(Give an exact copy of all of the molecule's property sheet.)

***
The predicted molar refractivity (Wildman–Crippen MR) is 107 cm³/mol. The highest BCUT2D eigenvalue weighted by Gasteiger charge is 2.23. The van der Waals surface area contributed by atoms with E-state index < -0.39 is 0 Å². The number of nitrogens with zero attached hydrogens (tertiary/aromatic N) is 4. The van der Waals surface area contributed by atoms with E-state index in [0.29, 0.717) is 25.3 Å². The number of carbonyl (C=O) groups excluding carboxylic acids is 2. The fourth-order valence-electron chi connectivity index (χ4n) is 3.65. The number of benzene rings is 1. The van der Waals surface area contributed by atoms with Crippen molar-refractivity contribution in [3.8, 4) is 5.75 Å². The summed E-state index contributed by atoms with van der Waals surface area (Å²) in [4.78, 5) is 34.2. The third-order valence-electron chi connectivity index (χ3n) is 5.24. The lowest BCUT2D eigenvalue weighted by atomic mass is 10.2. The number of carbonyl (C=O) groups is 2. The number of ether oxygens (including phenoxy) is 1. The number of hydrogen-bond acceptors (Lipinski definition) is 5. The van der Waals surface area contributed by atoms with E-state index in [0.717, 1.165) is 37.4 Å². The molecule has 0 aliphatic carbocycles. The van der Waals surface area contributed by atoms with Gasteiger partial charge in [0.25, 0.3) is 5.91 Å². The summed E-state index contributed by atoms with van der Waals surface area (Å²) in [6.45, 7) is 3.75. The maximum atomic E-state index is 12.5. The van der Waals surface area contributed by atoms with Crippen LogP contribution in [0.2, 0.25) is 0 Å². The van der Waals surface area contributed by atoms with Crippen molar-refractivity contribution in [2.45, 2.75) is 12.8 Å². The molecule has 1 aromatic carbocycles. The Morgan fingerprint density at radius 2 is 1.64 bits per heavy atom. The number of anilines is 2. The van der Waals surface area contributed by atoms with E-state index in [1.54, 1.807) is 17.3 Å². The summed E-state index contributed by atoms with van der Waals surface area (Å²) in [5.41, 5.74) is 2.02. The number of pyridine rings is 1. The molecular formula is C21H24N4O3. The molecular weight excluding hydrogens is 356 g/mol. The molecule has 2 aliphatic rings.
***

The predicted molar refractivity (Wildman–Crippen MR) is 107 cm³/mol. The highest BCUT2D eigenvalue weighted by Gasteiger charge is 2.23. The van der Waals surface area contributed by atoms with E-state index < -0.39 is 0 Å². The number of nitrogens with zero attached hydrogens (tertiary/aromatic N) is 4. The van der Waals surface area contributed by atoms with E-state index in [0.29, 0.717) is 25.3 Å². The number of carbonyl (C=O) groups excluding carboxylic acids is 2. The fourth-order valence-electron chi connectivity index (χ4n) is 3.65. The number of benzene rings is 1. The van der Waals surface area contributed by atoms with Crippen molar-refractivity contribution in [3.8, 4) is 5.75 Å². The summed E-state index contributed by atoms with van der Waals surface area (Å²) in [4.78, 5) is 34.2. The third-order valence-electron chi connectivity index (χ3n) is 5.24. The lowest BCUT2D eigenvalue weighted by atomic mass is 10.2. The number of carbonyl (C=O) groups is 2. The number of ether oxygens (including phenoxy) is 1. The number of hydrogen-bond acceptors (Lipinski definition) is 5. The van der Waals surface area contributed by atoms with E-state index in [0.717, 1.165) is 37.4 Å². The molecule has 0 aliphatic carbocycles. The van der Waals surface area contributed by atoms with Gasteiger partial charge in [0.25, 0.3) is 5.91 Å². The summed E-state index contributed by atoms with van der Waals surface area (Å²) in [6.45, 7) is 3.75. The maximum atomic E-state index is 12.5. The van der Waals surface area contributed by atoms with Crippen LogP contribution in [0.2, 0.25) is 0 Å². The van der Waals surface area contributed by atoms with Crippen molar-refractivity contribution in [2.45, 2.75) is 12.8 Å². The molecule has 1 aromatic carbocycles. The Morgan fingerprint density at radius 2 is 1.64 bits per heavy atom. The number of anilines is 2. The van der Waals surface area contributed by atoms with E-state index in [1.54, 1.807) is 17.3 Å². The summed E-state index contributed by atoms with van der Waals surface area (Å²) in [5.41, 5.74) is 2.02. The number of pyridine rings is 1. The molecular formula is C21H24N4O3. The molecular weight excluding hydrogens is 356 g/mol. The molecule has 2 aliphatic rings.